These are the nymphs of a Hemipteran "true" bug, most probably of Leaf Bug. The Hempiteran bugs undergo hemimetabolous metamorphosis, the nymph resembling an adult to a certain extent. The only exception in nymphs are the underdeveloped wings (as seen in this picture, there are no wings developed) and immature sexual organs. The size of these nymphs was hardly a centimeter.
Tortoise Beetle - Placed in the family of Leaf beetles (Chrysomelidae), they are small and the elytra resembles a tortoise shell. Many adults and grubs were seen feeding on the creeper (picture posted earlier). This fellow was feeding on its leaves.
Another glistening tortoise beetle.
A Beetle, memeber of the Buprestidae family of Jewel beetles, this fellow was roughly 1cm in length. The white hanging structures are the eggs of Lacewing (Neuroptera). This beetle was not seen feeding on the eggs, but resting on the small dried bush. There was one more individual present on the bush.
Longhorn Beetle: Longhorn Beetles belong to Cerambycidae. This individual was feeding on the stem (see picture). Longhorn beetles can be pests as grubs as well as adults. But that's just because of us that they are termed pests.

Another Longhorn Beetle, pretending to be dead when it sensed me (first picture). After several minutes he tried to get up (second picture) and finally was standing on its feet (third picture). This behaviour is termed Thanatosis (commonly, pretending to be dead). In the above picture, the Longhorn beetle displays Thanatosis to evade my attention or, in nature, a predator's attention.
"Artificial selection experiments have shown that there is heritable variation for length of death-feigning in beetles, and that those selected for longer death-feigning durations are at a selective advantage to those at shorter durations, when a predator is introduced, which suggests that thanatosis is indeed adaptive." - Wikipedia Wasp-mimicking Fly: Several flies at one place were seen at the base of the tree, feeding on sap. These flies sort of resemble Paper Wasps, if looked closely. This is Batesian Mimicry, where a less-threatning species (such as this fly) mimicks the stinging Paper Wasp.

Mimics are less likely to be found out when in low proportion to their model, a phenomenon known as negative frequency dependent selection which applies in most other forms of mimicry as well. Example: Vespid wasps bear several harmless mimics including moths, beetles and flies.Hoverfly - Simosryphus grandicornis: A beautiful fly belonging to Syrphidae. These flies are well known to mimic wasps and bees. Robberfly (Asilidae): This fly is a superb predator, and is seen everywhere. This fellow was perched high on a dry bush for a long time. Attatha sp.: A moth belonging to Catocalinae, a large subfamily under Noctuidae.Fodina stola: A medium sized moth of Catocalinae, resting on leaf litter. The larvae of this moth feed on Cassia fistula.Spot Swordtail: A beautiful Papilionid with a long sword-like wing projection. It is commonly seen pre-monsoon and during monsoon. A Jumping Spider of Salticidae, they are easily recognized by their two big ocelli (eyes) out of the six. They are generally small in size and come in myriad of colours.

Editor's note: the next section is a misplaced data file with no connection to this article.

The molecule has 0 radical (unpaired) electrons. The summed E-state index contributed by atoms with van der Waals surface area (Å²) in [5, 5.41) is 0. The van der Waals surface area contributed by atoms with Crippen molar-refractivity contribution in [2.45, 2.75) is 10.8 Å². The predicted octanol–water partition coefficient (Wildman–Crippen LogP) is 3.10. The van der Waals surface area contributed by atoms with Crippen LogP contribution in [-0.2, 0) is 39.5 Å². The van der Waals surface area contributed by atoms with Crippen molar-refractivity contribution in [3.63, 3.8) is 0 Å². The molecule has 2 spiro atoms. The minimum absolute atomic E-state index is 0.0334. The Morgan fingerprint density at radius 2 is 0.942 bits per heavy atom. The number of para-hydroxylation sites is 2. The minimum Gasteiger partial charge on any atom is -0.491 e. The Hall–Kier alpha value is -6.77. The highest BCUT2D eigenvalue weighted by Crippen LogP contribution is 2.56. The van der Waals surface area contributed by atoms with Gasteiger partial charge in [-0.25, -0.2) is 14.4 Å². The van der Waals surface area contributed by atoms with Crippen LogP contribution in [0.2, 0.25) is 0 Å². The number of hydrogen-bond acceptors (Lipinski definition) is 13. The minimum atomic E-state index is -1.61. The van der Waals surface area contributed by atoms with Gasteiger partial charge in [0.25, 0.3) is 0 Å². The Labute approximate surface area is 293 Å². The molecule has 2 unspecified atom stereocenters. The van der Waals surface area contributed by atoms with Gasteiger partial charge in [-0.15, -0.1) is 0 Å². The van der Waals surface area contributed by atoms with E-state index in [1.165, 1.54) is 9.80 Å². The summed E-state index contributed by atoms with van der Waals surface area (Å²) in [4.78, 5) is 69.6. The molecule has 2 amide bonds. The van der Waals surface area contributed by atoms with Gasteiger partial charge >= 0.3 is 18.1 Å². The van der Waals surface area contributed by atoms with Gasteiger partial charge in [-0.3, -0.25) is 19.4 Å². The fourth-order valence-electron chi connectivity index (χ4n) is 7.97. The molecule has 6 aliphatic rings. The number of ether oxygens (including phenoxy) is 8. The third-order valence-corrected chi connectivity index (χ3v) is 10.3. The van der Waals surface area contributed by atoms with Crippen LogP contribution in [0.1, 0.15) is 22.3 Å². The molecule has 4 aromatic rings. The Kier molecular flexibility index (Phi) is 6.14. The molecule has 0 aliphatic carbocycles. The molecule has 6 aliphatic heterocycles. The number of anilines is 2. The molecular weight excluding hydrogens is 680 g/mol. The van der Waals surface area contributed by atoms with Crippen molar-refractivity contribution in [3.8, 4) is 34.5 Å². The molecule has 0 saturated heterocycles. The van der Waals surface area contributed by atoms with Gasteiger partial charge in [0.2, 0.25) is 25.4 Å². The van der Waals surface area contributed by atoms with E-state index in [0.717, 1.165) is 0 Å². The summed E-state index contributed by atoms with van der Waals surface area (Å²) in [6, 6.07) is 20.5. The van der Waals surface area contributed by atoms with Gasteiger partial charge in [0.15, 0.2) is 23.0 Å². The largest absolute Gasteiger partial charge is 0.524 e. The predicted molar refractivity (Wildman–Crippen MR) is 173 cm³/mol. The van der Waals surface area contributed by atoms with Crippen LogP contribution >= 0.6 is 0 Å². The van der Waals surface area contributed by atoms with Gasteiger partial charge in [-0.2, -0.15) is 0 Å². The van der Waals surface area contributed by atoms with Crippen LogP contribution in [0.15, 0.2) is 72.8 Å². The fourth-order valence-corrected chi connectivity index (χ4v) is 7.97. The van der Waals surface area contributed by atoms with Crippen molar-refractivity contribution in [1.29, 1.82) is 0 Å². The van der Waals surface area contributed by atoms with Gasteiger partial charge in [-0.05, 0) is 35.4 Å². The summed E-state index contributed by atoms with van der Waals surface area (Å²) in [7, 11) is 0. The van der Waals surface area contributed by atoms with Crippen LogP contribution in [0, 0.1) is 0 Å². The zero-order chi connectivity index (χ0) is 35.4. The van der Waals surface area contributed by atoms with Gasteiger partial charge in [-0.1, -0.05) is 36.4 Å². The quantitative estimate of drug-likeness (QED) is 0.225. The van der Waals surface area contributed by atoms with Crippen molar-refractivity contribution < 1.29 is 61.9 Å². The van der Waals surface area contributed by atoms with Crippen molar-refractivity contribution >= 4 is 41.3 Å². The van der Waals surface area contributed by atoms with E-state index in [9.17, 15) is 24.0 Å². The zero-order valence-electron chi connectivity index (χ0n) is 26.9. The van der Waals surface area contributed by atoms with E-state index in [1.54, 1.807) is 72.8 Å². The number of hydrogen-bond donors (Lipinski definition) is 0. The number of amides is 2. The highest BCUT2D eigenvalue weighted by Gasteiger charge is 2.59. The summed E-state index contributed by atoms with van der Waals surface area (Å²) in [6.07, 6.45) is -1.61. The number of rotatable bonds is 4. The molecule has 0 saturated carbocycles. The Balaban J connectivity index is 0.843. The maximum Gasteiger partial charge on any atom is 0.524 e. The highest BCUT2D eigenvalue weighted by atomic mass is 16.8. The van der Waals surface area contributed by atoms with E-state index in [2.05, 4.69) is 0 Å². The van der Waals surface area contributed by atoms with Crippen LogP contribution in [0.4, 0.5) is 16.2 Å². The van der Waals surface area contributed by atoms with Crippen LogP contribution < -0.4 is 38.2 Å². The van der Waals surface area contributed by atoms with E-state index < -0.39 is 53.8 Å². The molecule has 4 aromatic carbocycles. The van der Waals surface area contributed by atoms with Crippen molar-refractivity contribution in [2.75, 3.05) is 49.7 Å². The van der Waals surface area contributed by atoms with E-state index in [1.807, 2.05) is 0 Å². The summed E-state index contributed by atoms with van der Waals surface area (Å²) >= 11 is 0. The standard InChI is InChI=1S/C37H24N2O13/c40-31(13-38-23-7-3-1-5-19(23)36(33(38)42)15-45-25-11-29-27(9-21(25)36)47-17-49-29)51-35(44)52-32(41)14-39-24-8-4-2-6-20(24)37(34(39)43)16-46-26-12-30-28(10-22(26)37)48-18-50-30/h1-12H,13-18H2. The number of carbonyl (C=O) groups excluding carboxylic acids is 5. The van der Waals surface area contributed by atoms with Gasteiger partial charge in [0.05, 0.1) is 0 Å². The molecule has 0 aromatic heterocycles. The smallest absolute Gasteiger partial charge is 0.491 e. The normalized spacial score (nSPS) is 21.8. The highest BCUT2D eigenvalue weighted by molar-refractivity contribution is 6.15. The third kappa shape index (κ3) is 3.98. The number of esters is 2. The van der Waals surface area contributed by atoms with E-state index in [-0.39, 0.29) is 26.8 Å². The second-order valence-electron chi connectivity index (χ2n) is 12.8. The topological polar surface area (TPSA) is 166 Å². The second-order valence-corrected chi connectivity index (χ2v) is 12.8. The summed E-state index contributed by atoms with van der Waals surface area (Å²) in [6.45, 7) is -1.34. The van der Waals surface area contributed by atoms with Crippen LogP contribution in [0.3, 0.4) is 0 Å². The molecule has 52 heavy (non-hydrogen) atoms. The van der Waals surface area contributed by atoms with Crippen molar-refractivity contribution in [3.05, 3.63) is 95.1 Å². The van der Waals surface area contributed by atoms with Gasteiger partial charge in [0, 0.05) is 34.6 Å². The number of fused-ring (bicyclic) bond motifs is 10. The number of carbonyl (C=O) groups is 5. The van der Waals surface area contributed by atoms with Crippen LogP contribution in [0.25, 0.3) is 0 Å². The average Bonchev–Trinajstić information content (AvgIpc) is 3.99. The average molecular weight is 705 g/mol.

Another curious Jumping Spider. Jumping spiders are very expressive, and give interesting poses - hence are a good subject for macro photography. Another rather tiny Salticid, with amazing set of colour combination!
Same spider showing the colours and the patterns.

While leaving, I came across this beautiful reptile basking in the Sun that happened to glance from the monsoon cover for sometime. It was a Bronzeback - Dendrelaphis tristis, an arboreal snake.
It was basking on the top of a shrub, stretching out its head as seen in this photograph and laying completely still, as if invisible.
After it sensed me watching and photographing, it decided to go back into the forest, its home. And I decided to go my home.


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  2. Beautiful photographs! Very well done! I wish i could take photos like this when im in the field. I dont even get close with photos I take in the lab hehehehe

  3. Chrysilla lauta, the last spider photo in this page.

    1. Thank you Wong Chun Xing! It is a rather common spider but has always eluded me with its identification :)